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Fernandez Too Steady for Zvereva : Tennis: Her play undermines an unpredictable, erratic and therefore dangerous opponent, 6-4, 6-3, in Evert Cup final.

March 07, 1995|JULIE CART | TIMES STAFF WRITER

INDIAN WELLS — It's best to expect the unexpected when playing Natasha Zvereva. The intelligent opponent would do well to determine what the high percentage shot is in any given situation and then assume that Zvereva will do the opposite.

Such was Zvereva's tactical choice in Monday's final of the $430,000 State Farm Evert Cup. The trouble with a high-risk game is, when imagination and talent fail, not even the odds are on your side. All of that failed Zvereva, and sensible Mary Joe Fernandez beat her, 6-4, 6-3, winning here for the second time in three years.

Fernandez's reliance on the safe and predictable not only earned her the title at the Hyatt Grand Champions Resort, but moved her another step along her path to recovery from serious illness. And her victory was a reminder that brilliance can sometimes assume a sedate posture.

Perhaps Zvereva left her dashing shotmaking behind Sunday as both players remained on hold for hours while rain pelted the court.

The match was eventually rescheduled for Monday, when the sun shone brilliantly, even if the play did not.

The ninth-ranked Zvereva had been all dazzling volleys and sharp angles in beating No. 1 Arantxa Sanchez Vicario to reach the final. She admitted her concentration and control were not sharp in Monday's match, but that understanding hadn't prevented her from trying any number of risky shots against an opponent she had never beaten.

"You can never be sure of what is going through her head, what she is going to do," Fernandez said. "One time (today) she hit a drop shot from nowhere and you are like, 'Where did that come from?' But she hits them in.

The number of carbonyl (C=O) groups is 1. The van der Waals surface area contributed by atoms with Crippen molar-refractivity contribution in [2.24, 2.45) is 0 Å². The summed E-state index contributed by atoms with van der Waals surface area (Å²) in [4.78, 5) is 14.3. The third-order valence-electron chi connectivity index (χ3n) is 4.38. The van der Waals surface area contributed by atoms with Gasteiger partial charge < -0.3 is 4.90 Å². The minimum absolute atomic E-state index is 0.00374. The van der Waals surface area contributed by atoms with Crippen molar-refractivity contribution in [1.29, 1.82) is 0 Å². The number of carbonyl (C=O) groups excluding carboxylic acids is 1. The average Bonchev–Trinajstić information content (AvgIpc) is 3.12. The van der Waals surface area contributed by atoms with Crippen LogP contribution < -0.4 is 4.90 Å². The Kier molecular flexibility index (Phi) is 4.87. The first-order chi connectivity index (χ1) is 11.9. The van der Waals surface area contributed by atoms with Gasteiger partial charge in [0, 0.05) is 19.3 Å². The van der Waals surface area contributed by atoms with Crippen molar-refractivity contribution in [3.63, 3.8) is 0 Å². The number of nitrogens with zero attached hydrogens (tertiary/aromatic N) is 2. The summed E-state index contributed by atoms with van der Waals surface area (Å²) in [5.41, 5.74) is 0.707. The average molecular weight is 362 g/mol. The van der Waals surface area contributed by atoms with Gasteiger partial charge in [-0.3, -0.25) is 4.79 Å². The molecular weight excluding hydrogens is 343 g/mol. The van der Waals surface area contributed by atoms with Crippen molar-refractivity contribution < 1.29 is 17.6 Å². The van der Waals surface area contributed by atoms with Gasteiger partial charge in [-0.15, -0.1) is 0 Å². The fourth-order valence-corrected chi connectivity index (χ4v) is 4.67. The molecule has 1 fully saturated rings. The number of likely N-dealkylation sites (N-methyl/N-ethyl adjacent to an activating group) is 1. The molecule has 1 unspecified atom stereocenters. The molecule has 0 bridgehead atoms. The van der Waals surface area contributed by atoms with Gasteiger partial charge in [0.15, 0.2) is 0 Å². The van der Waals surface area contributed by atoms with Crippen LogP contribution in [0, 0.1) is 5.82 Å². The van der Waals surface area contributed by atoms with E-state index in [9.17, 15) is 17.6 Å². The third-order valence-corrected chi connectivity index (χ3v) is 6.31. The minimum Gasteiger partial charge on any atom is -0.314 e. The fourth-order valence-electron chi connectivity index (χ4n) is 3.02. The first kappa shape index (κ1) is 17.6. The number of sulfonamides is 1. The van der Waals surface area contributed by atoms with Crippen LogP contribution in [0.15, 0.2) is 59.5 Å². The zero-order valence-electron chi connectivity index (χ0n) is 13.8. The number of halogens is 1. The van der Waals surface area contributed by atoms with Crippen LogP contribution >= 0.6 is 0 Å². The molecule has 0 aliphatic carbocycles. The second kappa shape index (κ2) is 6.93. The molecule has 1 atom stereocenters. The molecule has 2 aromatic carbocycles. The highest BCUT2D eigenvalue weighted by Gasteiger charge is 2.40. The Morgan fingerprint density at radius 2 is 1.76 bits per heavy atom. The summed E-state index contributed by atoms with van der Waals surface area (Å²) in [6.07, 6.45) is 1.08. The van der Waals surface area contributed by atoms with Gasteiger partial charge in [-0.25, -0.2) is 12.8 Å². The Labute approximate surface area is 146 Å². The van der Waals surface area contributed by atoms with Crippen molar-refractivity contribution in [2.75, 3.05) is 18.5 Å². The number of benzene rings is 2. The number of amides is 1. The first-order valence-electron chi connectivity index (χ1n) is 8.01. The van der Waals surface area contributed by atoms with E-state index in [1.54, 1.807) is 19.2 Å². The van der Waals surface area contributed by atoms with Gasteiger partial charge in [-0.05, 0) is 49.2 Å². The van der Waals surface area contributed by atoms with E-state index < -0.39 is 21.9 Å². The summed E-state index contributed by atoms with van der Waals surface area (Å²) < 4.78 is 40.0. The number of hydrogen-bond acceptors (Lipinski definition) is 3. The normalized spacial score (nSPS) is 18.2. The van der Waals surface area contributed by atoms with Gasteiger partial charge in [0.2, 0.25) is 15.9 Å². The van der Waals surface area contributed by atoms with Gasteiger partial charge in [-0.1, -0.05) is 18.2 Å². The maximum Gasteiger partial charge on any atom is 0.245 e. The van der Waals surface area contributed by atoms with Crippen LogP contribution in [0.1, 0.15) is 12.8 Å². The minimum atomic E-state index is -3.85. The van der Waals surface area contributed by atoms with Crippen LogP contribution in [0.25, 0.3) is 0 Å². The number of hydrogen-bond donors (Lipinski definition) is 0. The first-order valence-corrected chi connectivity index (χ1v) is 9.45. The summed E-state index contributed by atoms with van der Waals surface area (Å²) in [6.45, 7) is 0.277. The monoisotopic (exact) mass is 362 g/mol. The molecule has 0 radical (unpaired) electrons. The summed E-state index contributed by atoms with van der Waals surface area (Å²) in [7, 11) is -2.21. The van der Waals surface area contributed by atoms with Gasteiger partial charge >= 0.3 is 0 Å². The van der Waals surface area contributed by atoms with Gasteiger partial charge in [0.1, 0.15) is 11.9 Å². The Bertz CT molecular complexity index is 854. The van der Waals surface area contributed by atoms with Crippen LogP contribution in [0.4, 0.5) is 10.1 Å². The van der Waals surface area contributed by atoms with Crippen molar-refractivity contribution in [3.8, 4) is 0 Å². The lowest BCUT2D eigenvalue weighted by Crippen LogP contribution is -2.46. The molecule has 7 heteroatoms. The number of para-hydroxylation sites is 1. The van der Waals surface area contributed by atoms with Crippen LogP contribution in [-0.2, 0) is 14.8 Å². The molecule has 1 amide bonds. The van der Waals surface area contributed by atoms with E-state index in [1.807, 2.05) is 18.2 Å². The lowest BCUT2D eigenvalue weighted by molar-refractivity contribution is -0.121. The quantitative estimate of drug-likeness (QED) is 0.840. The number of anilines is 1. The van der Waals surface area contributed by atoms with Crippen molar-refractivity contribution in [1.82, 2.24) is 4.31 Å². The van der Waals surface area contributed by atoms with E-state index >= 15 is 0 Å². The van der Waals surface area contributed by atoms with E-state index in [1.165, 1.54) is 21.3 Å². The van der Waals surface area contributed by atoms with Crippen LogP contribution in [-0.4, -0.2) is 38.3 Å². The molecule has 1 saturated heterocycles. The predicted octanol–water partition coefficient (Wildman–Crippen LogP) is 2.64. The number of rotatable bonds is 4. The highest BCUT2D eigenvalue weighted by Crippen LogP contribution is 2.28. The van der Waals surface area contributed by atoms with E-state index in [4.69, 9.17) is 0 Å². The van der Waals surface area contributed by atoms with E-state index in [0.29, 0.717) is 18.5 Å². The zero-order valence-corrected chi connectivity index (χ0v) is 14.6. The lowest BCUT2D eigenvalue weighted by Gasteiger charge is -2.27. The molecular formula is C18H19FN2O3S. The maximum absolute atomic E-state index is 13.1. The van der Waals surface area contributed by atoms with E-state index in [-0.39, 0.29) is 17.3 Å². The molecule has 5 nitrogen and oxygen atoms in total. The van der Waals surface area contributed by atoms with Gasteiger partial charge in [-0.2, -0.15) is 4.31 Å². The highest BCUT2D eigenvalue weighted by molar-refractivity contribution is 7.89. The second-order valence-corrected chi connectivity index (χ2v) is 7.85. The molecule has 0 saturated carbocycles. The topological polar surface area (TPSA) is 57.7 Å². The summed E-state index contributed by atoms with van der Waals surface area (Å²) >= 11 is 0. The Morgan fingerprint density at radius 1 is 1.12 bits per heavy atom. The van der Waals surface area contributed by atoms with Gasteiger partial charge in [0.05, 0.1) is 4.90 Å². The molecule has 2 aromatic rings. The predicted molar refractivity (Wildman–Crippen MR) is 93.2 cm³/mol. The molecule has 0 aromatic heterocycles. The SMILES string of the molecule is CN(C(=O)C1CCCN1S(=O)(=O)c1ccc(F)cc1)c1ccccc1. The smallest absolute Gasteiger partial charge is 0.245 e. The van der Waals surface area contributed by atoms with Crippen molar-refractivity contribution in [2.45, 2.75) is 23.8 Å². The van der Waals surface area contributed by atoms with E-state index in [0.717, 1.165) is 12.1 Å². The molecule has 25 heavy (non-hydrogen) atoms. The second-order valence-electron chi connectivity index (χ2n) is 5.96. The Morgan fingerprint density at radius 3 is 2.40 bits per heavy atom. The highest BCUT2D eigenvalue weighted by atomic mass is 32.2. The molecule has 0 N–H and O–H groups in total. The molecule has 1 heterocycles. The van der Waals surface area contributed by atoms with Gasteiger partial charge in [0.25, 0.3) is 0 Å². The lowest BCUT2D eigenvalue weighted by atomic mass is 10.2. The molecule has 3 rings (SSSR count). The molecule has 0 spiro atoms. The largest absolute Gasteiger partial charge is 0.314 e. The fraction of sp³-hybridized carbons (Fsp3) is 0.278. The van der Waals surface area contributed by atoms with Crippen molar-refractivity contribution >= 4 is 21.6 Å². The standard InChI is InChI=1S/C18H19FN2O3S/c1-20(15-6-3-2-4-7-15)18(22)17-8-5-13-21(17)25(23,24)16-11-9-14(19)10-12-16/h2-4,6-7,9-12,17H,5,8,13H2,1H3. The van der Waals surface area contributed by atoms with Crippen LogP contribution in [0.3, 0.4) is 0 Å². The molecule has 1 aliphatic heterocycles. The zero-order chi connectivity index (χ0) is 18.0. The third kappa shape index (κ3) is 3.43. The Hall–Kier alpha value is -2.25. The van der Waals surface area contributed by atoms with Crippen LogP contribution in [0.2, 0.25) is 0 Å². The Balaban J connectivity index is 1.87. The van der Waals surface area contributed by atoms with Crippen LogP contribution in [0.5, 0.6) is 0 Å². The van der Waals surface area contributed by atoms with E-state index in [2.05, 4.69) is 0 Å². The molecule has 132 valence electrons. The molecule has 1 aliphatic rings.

"You just have to be ready. You have to be ready that she is going to hit a couple of great shots unexpectedly and on the other hand, she might make a few unforced errors that she normally wouldn't. You just really have to be focused."

Zvereva's shot selection was frequently daring and often puzzling. She tried several drop shots from the baseline, with mixed results. She insisted on racing to balls and volleying shots that others would have allowed to drop first, and in general seemed to produce the unexpected.

According to Zvereva, it's all part of the plan.

"I feel comfortable doing those things," she said. "Especially when I know that my opponent is not very good at that particular part, like running to the net. I believe I have to do that in order to beat my opponent or try to confuse her."

Zvereva staved off four break points in the opening game and broke Fernandez in the fourth game to go up, 3-1. Her reckless positions and dangerous shots appeared to be paying off. But Fernandez served well and broke back in the fifth game and again in the ninth and held serve to win the first set.

Zvereva had success in the second set when she was able to control the net, where her great hands can produce sharply angled volleys. Talent has never been Zvereva's lack.

The 23-year-old's great promise is often clouded by her inability to win titles, however. She has been in 22 finals and has won only three. It is the kind of record that could give her the reputation as an underachiever.

"It seems like it takes a whole lot out of me to get to the final, mentally," Zvereva said. "On the way to the final you keep playing really good players and when you get there, you still have to play one of the top players. I know I can do it, but it is very tough."

The great players find a way to win. Fernandez's triumph has been in finding a way to come back.

Ranked No. 12, she has only recently returned to consistent form after a yearlong struggle with endometriosis, a painful inflammation of the uterine lining that can affect the entire pelvic area.

Fernandez, 23, withdrew from the the 1993 U.S. Open and had surgery soon after. She must still take medication and works with a nutritionist to help her regain her strength.

Physical strength is often more easily recovered than mental composure, and with some athletes, long after an injury heals, the mental wounds hinder full recovery.

"This gives me the faith that I am still playing well," Fernandez said. "It's just a matter of putting it into play and doing it on a more consistent basis.

"It does take a long time, mentally, to believe in yourself again, especially when you haven't played well in a long time. This gives me faith to continue."

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